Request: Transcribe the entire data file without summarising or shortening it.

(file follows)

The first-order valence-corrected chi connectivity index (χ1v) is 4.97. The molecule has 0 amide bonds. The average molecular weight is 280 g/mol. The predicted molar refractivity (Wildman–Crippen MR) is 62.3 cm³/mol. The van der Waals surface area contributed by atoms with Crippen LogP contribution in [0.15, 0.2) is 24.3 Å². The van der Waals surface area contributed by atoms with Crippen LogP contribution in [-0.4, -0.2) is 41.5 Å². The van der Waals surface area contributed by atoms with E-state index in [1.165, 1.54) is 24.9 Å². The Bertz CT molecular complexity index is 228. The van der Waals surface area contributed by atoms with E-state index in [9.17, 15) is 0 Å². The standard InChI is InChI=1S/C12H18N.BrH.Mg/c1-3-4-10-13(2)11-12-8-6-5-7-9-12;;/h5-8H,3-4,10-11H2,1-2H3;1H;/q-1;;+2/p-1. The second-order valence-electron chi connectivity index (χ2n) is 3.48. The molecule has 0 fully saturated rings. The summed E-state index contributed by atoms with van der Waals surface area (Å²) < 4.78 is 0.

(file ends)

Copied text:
The first-order valence-corrected chi connectivity index (χ1v) is 4.97. The molecule has 0 amide bonds. The average molecular weight is 280 g/mol. The predicted molar refractivity (Wildman–Crippen MR) is 62.3 cm³/mol. The van der Waals surface area contributed by atoms with Crippen LogP contribution in [0.15, 0.2) is 24.3 Å². The van der Waals surface area contributed by atoms with Crippen LogP contribution in [-0.4, -0.2) is 41.5 Å². The van der Waals surface area contributed by atoms with E-state index in [1.165, 1.54) is 24.9 Å². The Bertz CT molecular complexity index is 228. The van der Waals surface area contributed by atoms with E-state index in [9.17, 15) is 0 Å². The standard InChI is InChI=1S/C12H18N.BrH.Mg/c1-3-4-10-13(2)11-12-8-6-5-7-9-12;;/h5-8H,3-4,10-11H2,1-2H3;1H;/q-1;;+2/p-1. The second-order valence-electron chi connectivity index (χ2n) is 3.48. The molecule has 0 fully saturated rings. The summed E-state index contributed by atoms with van der Waals surface area (Å²) < 4.78 is 0.